Last week we arrived at Day 4, stars and planets lighting up the sky. This planet is in orbit and part of something so much bigger and connected than daily living reveals, inspiring awe and wonder set before us, where God’s future held out before us is greater than the past.
Today, Day 5, we go back to the seas and land, and they teem with life: sea creatures and winged birds. That life emerges from the seas has a startling resonance with current scientific theories of life being triggered in the hydrothermal vents in the sea-beds. Life comes out of the seas.
The Hebrew language uses the same word for ‘creatures’ and ‘beings’. Some translators render this as ‘soul’, but the meaning of the word is ‘being’ or ‘life’. Every living being, creature, draws its breath, its life, from God. It is to be honoured as such, for when God saw it, it was good.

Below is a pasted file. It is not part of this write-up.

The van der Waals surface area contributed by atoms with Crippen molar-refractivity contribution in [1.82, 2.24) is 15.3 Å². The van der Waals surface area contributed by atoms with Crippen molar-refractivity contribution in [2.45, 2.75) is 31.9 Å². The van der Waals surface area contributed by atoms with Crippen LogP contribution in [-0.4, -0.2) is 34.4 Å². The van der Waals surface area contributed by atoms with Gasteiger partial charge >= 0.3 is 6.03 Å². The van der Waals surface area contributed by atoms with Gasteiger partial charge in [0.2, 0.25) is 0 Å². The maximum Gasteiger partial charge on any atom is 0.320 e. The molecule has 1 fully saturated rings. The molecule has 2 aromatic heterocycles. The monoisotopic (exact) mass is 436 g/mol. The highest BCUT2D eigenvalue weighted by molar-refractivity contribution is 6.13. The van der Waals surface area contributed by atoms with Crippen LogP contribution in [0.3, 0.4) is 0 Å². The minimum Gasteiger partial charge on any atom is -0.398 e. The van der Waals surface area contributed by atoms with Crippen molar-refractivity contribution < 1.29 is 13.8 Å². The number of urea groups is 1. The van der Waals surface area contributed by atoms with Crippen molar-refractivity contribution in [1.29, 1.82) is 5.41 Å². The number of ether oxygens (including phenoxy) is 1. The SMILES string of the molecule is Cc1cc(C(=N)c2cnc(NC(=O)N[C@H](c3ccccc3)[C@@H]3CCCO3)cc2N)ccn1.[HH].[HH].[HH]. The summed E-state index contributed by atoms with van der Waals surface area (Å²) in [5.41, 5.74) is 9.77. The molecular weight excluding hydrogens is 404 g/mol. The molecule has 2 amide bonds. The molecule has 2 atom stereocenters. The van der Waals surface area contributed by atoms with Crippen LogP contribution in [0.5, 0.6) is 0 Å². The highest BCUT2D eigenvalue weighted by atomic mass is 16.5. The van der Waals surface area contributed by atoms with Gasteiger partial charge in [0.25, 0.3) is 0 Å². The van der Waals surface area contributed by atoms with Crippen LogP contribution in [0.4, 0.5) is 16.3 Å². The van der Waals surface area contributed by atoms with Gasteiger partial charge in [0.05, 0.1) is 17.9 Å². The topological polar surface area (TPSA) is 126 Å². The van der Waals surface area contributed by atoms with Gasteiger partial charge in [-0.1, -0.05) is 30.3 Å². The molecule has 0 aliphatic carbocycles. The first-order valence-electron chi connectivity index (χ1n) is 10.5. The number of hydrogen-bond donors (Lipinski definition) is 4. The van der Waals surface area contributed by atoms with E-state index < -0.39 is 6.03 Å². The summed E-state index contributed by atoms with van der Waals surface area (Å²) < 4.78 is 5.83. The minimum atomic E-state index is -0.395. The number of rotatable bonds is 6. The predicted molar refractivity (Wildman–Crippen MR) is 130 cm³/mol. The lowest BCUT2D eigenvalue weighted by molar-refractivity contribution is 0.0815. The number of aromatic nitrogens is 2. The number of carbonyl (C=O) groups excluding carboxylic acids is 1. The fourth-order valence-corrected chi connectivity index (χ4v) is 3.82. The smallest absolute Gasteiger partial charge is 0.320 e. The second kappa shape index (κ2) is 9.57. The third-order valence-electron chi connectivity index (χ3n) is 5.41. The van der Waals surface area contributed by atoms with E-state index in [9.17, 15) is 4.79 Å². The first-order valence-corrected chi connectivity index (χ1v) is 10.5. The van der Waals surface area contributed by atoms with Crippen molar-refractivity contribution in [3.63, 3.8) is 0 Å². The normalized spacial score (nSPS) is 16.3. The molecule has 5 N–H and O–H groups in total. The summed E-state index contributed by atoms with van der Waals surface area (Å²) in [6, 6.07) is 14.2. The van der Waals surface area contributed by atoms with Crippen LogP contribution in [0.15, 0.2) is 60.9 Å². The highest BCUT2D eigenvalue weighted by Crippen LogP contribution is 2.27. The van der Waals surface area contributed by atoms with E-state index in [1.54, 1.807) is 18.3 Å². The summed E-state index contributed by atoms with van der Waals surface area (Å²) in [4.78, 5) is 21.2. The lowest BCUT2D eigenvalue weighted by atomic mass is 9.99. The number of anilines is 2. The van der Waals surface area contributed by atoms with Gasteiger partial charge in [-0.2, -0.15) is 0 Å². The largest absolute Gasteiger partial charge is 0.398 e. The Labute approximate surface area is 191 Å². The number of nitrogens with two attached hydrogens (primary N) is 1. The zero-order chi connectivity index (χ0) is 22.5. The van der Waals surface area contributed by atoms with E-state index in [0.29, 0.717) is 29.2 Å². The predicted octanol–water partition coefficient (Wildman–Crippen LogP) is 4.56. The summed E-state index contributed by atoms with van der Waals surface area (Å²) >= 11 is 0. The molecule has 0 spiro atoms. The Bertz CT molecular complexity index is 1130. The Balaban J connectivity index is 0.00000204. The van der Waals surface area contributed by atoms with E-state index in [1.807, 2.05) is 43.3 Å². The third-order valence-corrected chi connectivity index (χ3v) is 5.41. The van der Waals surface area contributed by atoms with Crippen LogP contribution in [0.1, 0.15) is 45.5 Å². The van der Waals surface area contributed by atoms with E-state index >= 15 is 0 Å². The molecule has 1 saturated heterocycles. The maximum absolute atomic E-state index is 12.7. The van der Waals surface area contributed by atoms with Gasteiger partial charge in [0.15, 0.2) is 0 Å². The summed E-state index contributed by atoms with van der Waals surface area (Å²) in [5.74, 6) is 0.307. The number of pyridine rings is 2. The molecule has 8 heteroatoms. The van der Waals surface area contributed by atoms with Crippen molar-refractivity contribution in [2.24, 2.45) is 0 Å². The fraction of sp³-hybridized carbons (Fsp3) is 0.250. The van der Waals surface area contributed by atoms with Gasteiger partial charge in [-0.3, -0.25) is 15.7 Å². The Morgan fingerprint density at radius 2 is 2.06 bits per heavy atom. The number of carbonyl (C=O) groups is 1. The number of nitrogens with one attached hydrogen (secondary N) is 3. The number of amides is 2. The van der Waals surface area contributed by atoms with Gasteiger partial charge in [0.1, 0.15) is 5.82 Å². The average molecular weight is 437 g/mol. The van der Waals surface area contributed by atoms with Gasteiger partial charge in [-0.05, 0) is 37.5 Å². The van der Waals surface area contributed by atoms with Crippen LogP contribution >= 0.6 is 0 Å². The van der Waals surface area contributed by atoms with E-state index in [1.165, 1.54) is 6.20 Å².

The oceans cover 71% of the earth’s surface. Not only are they vast, they are powerful. Human beings are puny in comparison. Anyone who has stood in the waves and been overcome by them knows that we are as driftwood in their force. And yet, it is these waves, these storms at sea that Jesus calms in the story of a boat tossed and in danger of being wrecked in a storm (Mark 4:35-41). The oceans are powerful, but God is more powerful, because he is their creator.
The power of God was expressed in the gospel reading (John 11:1-45), with that touching story of Jesus raising Lazarus from the dead. It is a story of hope that even death is answerable to God. Or as St Paul put it in his great letter to the Romans,
“I am convinced that neither death, nor life, … nor things present, not things to come, … can separate us from the love of God in Christ Jesus our Lord” (Romans 8:38-39)